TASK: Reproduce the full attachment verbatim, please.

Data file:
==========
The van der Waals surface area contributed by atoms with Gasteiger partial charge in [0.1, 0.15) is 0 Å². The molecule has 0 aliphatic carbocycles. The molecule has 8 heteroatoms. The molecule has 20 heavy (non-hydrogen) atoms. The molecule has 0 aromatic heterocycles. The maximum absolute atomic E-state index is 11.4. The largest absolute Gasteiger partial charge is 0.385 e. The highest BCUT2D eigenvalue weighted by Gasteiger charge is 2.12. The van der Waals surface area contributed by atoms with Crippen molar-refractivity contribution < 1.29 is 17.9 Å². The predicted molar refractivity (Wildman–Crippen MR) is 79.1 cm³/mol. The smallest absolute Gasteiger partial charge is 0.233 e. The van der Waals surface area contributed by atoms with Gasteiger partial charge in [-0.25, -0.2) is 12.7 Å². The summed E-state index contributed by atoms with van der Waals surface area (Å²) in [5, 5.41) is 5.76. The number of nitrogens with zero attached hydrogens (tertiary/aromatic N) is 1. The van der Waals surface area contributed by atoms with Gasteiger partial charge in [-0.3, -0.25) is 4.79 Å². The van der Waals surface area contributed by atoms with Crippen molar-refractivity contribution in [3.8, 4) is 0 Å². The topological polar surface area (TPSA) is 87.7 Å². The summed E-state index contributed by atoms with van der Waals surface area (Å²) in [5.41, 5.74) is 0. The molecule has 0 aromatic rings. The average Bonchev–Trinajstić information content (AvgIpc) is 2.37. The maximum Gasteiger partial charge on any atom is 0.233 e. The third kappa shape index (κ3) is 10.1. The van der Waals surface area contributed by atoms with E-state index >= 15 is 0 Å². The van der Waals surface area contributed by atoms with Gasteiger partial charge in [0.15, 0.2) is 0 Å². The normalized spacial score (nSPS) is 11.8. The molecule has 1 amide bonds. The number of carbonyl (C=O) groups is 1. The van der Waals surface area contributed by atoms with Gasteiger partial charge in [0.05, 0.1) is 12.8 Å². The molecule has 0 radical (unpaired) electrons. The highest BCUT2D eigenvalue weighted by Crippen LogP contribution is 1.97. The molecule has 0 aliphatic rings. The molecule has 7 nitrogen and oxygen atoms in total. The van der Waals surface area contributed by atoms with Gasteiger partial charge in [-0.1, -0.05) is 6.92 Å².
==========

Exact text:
The van der Waals surface area contributed by atoms with Gasteiger partial charge in [0.1, 0.15) is 0 Å². The molecule has 0 aliphatic carbocycles. The molecule has 8 heteroatoms. The molecule has 20 heavy (non-hydrogen) atoms. The molecule has 0 aromatic heterocycles. The maximum absolute atomic E-state index is 11.4. The largest absolute Gasteiger partial charge is 0.385 e. The highest BCUT2D eigenvalue weighted by Gasteiger charge is 2.12. The van der Waals surface area contributed by atoms with Crippen molar-refractivity contribution < 1.29 is 17.9 Å². The predicted molar refractivity (Wildman–Crippen MR) is 79.1 cm³/mol. The smallest absolute Gasteiger partial charge is 0.233 e. The van der Waals surface area contributed by atoms with Gasteiger partial charge in [-0.25, -0.2) is 12.7 Å². The summed E-state index contributed by atoms with van der Waals surface area (Å²) in [5, 5.41) is 5.76. The number of nitrogens with zero attached hydrogens (tertiary/aromatic N) is 1. The van der Waals surface area contributed by atoms with Gasteiger partial charge in [-0.3, -0.25) is 4.79 Å². The van der Waals surface area contributed by atoms with Crippen molar-refractivity contribution in [3.8, 4) is 0 Å². The topological polar surface area (TPSA) is 87.7 Å². The summed E-state index contributed by atoms with van der Waals surface area (Å²) in [5.41, 5.74) is 0. The molecule has 0 aromatic rings. The average Bonchev–Trinajstić information content (AvgIpc) is 2.37. The maximum Gasteiger partial charge on any atom is 0.233 e. The third kappa shape index (κ3) is 10.1. The van der Waals surface area contributed by atoms with E-state index >= 15 is 0 Å². The van der Waals surface area contributed by atoms with Gasteiger partial charge in [0.15, 0.2) is 0 Å². The normalized spacial score (nSPS) is 11.8. The molecule has 1 amide bonds. The number of carbonyl (C=O) groups is 1. The van der Waals surface area contributed by atoms with Gasteiger partial charge in [0.05, 0.1) is 12.8 Å². The molecule has 0 radical (unpaired) electrons. The highest BCUT2D eigenvalue weighted by Crippen LogP contribution is 1.97. The molecule has 0 aliphatic rings. The molecule has 7 nitrogen and oxygen atoms in total. The van der Waals surface area contributed by atoms with Gasteiger partial charge in [-0.1, -0.05) is 6.92 Å².